The improved dissolution behavior of MPESD with PVP K30 would be a result from the molecular dispersion of α-mangostin in carriers and hydrophilic property of PVP K30 [11, 12]. In addition, as shown in table 2, the presence of poloxamer 188 could significantly improve the α-mangostin water solubility up to 727 times higher than MPE. This could be attributed to its high HLB value of 22 and surfactant property of poloxamer [13, 14].

The physical mixtures also exhibited higher α-mangostin water solubility than MPE. This could be explained by the hydrophilicity of polymer increases wettability and dispersibility of drug in the medium, and thus, reducing interfacial tension between the hydrophobic drug and the aqueous medium [15]. Nevertheless, MPEPM showed lesser α-mangostin water solubility than MPESD confirming no interaction between α-mangostin and carriers.

Table 2: The effects of PVP K30 and poloxamer 188 content on the α-mangostin water solubility of the MPESD

Mass ratio of MPE: PVP K30: poloxamer 188 α-mangostin water solubility (mg/ml)±SD
MPESD MPEPM
1:2 0.51±0.05 0.12±0.03
1:4 0.82±0.03 0.13±0.01
1:2:0.25 1.38±0.01 0.23±0.02
1:2:0.5 2.03±0.23 0.28±0.13
1:2:0.75 4.72±0.24 0.42±0.10
1:4:0.25 6.55±0.50 0.28±0.01
1:4:0.5 7.72±0.46 0.34±0.01
1:4:0.75 7.36±0.15 0.71±0.16

The results are presented as mean±standard deviation; n=3.

Physico-chemical characterization of the MPESD

The dynamic light scattering (DLS) analysis showed that the amount of poloxamer 188 was a critical parameter for controlling the particle size. Upon dissolved in water, the MPESD prepared using only PVP K30 as a carrier showed a particle size of ~200 nm, larger than those prepared with poloxamer 188 as a co-carrier, 120-170 nm, table 3. The results revealed that the mean particle size of MPESD tended to decrease as the poloxamer188 content was increased. Poloxamer 188, as a surfactant, can reduce the interfacial energy on the surface of MPESD leading to a decrease in the particle size. In addition, all formulations possessed a polydispersity index of 0.17-0.30 indicating a narrow size distribution.

Table 3: The effects of PVP K30 and poloxamer 188 content on the mean particle size (MS) and polydispersity index (PI) of the MPESD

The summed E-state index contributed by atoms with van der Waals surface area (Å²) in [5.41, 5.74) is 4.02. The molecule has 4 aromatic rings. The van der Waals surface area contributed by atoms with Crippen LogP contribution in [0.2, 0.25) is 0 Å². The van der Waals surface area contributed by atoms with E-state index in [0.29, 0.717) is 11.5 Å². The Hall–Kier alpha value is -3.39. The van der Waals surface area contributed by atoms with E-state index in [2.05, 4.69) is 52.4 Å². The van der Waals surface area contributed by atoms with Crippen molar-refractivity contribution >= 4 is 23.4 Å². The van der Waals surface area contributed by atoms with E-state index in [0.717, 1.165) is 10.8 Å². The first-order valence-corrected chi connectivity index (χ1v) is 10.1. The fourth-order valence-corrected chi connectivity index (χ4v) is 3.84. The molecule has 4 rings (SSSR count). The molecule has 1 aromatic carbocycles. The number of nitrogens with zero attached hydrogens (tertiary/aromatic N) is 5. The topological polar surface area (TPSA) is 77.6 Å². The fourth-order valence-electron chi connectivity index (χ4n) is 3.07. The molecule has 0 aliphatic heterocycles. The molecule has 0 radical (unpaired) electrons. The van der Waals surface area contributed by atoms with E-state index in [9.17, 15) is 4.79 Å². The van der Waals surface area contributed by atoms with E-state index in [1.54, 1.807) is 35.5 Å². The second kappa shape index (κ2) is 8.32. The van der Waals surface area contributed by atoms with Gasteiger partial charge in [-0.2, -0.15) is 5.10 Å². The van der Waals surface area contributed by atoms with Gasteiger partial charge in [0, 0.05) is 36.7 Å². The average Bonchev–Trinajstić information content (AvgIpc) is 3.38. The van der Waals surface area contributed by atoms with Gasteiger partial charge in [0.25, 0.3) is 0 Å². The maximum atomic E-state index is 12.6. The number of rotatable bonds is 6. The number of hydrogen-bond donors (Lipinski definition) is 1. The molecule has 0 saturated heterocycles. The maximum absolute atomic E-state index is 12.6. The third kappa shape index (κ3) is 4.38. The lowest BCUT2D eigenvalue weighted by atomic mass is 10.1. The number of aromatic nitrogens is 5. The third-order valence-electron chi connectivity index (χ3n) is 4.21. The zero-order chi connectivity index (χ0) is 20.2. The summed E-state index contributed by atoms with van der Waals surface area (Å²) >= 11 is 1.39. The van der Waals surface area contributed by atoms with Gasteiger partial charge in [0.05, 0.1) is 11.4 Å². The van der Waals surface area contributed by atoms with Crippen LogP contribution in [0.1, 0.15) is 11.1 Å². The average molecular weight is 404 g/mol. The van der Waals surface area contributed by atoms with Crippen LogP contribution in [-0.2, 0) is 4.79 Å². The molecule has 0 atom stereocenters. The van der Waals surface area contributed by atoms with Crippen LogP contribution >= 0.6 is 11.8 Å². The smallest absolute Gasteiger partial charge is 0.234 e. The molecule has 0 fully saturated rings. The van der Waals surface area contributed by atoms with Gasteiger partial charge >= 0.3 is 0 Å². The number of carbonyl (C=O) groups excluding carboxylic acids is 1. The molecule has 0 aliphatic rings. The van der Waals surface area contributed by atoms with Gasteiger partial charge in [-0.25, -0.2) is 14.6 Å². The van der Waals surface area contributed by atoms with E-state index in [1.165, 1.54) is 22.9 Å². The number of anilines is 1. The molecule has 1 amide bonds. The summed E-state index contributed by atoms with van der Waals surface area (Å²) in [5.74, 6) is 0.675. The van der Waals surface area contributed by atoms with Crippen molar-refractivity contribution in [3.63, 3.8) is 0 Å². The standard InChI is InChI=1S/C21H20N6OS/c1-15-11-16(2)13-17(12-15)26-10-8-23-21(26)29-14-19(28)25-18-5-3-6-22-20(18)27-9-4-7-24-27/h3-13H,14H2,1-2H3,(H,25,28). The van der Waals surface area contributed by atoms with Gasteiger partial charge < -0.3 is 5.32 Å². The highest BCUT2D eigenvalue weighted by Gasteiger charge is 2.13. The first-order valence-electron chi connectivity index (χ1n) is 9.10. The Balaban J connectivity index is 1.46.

Mass ratio of MPE: PVP K30: poloxamer 188 MPESD
MS (nm)±SD PI±SD
1:2 191.4±7.9 0.27±0.07
1:4 189.9±12.5 0.26±0.02
1:2:0.25 168.5±3.1 0.27±0.04
1:2:0.5 153.7±4.9 0.26±0.04
1:2:0.75 148.0±4.5 0.27±0.03
1:4:0.25 141.7±6.1 0.22±0.09
1:4:0.5 114.2±1.2 0.23±0.09
1:4:0.75 118.5±5.8 0.33±0.02

The results are presented as mean±standard deviation; n=3.

Upon dilution with water, the TEM micrograph of the MPESD at the mass ratio of 1:4:0.5 showed spherical micelles with a mean particle size of ~120 nm, fig. 1. The forming micelles were composed of the MPE enclosed by PVP K30 and poloxamer 188. Thus, the MPESD has been demonstrated to improve the water solubility of α-mangostin.

Fig. 1: TEM micrograph of MPESD prepared with the MPE to PVP K30 to poloxamer 188 mass ratio of 1:4:0.5. At a mangnificant of 18,500

Physical stability of the MPESD on clays

Before developing the MPESD-based clay facial mask powders, the physical stability of the MPESD with various types of clay mixtures was visually observed after 1 mo storage at the room temperature. All MPESD formulations showed good physical appearance when mixed with tested clays. The mixtures were dry powders similar to those before mixing. Therefore, the MPESD at the mass ratio of 1:4:0.5 was selected for preparing the MPESD-based clay facial mask powders due to its high α-mangostin water solubility.

In vitro permeation studies of the mixture of MPESD and clay

In vitro permeation study using porcine ear epidermis was performed to confirm the α-mangostin adsorption capacity of clays. As expected, MPE showed no α-mangostin permeation through the porcine ear epidermis due to its low water solubility. On the contrary, the MPESD showed a fast permeation characteristic with the high α-mangostin permeation of ~60% at 15 min, fig. 2. The MPESD significantly increased the α-mangostin water solubility. As a result, there is a high concentration gradient of the α-mangostin at the interface, which is the driving force for the α-mangostin permeation. The mixture of MPESD: mica and MPESD: Talc exhibited similar permeation profile as the MPESD solution suggesting less α-mangostin adsorption on mica and Talc. In contrast, the mixture of MPESD: SiO2 and MPESD: TiO2 showed the lower α-mangostin permeation. MPESD: SiO2 and MPESD: TiO2 exhibited α-mangostin permeation of ~30% within 15 min. Thus, these results strongly confirm that types of clays play an important role for active ingredient adsorption. Moreover, MPESD could be used as a mean to significantly improve the α-mangostin permeation that could be a benefit for facial mask application.

Fig. 2: In vitro permeation profiles of MPE, MPESD and MPESD incubated with different clays, mica, silicon dioxide, talcum, and titanium dioxide, at a mass ratio of 1:10. MPESD prepared with the MPE to PVP K30 to poloxamer 188 mass ratio of 1:4:0.5. Error bars show standard deviation for n = 3

Evaluation of skin irritation in healthy volunteers

Eleven male and 19 female volunteers were recruited, with a mean age of 29.40±6.90 y. None of the volunteers developed adverse events after the 4 h patch test. The main function of skin stratum corneum is to serve as a barrier by protecting skin from irritant permeation and preventing trans-epidermal water loss. Thus, an increased TEWL value, obtained by measuring water vapor loss from the skin, is considered a sensitive indicator of skin disruption [16]. SLS, an anionic surfactant, is commonly used as a positive control in the cytotoxicity assay. This due to SLS causing skin damage or destruction of the skin barrier leading to skin dryness. SLS might also penetrate and damage the deeper nucleated layers of the epidermis [17].